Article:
7. Oh goodness yes! I need a mean mom in my life too! and I will happily read and fold my clothes to earn netflix time. You are awesome!! I need a good after-work program to get Melanie doing a couple chores a night…sadly, cooking dinner and dishes don’t count as chores, because it doesn’t get me ahead. But sometimes that is all I accomplish after work. ooooooh and motivation to clear out stuff! I am sooooooooooooooo IN! My friend Karen Eiler reminded me: don’t look at the value or the usefulness of the items, go for LIGHTNESS!! Lightness my friend. Lightness! Better than Katniss!

    • Lightness — what a great concept!

      Tell you what — you make me put my stuff away, and I’ll make you. 🙂

  8. As far as making it fun goes, KatR is partly right. It’s a losing battle in that they will get old enough to realize chores aren’t fun (my daughter is 4 and she’s already learning this). Some things remain fun, and I encourage that (for instance she loves to help me cook/bake). Other things (picking up toys) she hates, but she still has to do them. Last night, we pretended she was a robot picking up toys, and that worked well. Other nights, she goes to timeout or goes to bed early and has toys taken away because she refuses to pick them up. And sometimes, she picks them up without complaining and without the need for pretending she’s a robot.

    I guess it’s a losing battle, but one I’m still willing to fight, if that makes any sense. I work all day, so combining work and play allows me to use the limited time I have with my daughters more efficiently.

    • I am so good at overlooking the clutter and focusing on getting them to bed on time that I’ve never even tried to get my kids to pick up before bed. So hats off to you for starting that early. And you’re right, making it fun can’t be the primary goal. If it happens along the way, fabulous. But we all have to do things we don’t want to do. I’ve already got my speech ready for when someone complains “it isn’t fair that I have to work” too. 🙂

  9. I you are doing it with them, they will probably end up having more fun than they thought. And yeah, it is great to know some of the basics before you are on your own. 🙂

  10. This mean and horrible mum made sure that all her kids could cook, wash dishes and do their own laundry before leaving home and the one child who thought I was the meanest, last week asked me how to get a child who wasn’t eating to eat at the dinner table. I guess he sees the point now that his girlfriend’s daughter is playing up for them. He even made a point of thanking me for the advice I gave. So stick with it Joy, they will appreciate it eventually, especially when they leave home and they are surrounded by folks who haven’t got a clue and they realise what the point of all that training was for.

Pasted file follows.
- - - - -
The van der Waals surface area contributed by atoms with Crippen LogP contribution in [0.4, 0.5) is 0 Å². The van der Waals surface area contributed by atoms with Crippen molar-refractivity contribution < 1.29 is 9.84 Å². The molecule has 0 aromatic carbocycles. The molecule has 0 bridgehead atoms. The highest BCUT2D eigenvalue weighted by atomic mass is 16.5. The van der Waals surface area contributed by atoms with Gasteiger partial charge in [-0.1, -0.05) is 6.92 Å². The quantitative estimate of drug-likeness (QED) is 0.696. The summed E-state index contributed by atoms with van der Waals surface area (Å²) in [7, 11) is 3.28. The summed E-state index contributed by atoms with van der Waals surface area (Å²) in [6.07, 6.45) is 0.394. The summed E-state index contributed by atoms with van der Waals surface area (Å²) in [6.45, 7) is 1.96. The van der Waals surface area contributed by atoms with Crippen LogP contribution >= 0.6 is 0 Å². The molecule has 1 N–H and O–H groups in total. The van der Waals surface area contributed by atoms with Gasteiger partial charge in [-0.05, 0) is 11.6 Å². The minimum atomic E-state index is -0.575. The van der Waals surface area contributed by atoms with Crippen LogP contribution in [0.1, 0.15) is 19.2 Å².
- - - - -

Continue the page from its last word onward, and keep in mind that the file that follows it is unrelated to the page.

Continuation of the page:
11. At times, I’ve honestly swung to each extreme – too soft or too hard, and sometimes within minutes of either extent. I wouldn’t call the tough end “sick mean,” but I know I’ve been more harsh at times than my daughter deserves.
    But she does have me wrapped around her finger more times than not, so I tend to go marshmallow when a firmer approach is warranted.
    We know that she is a gift – we waited through a period of infertility for her – and she displays traits of leadership and intellect we know can’t be squandered, but rather forged.
    So we’re try to balance fun and relaxation with keeping track of reading and journaling expectations as well as camps and VBSes to keep other aspects of her life sharp.
    And we think we’ll add in more of those household chores you’ve mentioned just for good measure.

  12. yep. i’m mean. my boys do their own laundry – even baseball pants. and we’re making them hang them on a line this summer to save money. and they take care of animals and a garden. and they can fix themselves a few meals. meanest mom on the planet:)

  13. Good for you! I arrived at university never having used the washing machine due to my parents’ kindness, and unable to cook. Your children will thank you for these lessons one day!

  14. Awesome! We are on the same page. Mine was dusting the base boards yesterday for the first time. Then, she folded towels. Later, she unloaded the dishwasher. Her taking over a night of cooking is next! Whoop!

  15. Looks good, though I hope somewhere in the schedule is outside time ~ time to exercise their bodies and their imaginations; time to do nothing but think and wonder.

    • Oh yes. Outdoor time is a must. We have some great neighbors who love playing outdoors too, which helps a lot.

  16. I may secretly be a big huge jerk…because this, this made me smile. ; )

  17. Every time I hear “mean mom” I think of Tina Fey and Amy Poehler doing the “Bitch is the New Black” bit. “Bitches get shit done.” You know what? Mean moms get stuff DONE. Stay strong.

  18. I am the product of a “mean parent” I suppose. I grew up in Mexico with a different culture, so I was used to having maids, they did everything for us. Getting married was a BIG eye opener (especially married to a pastor) and even now 9 years later with 3 kids I struggle, big time.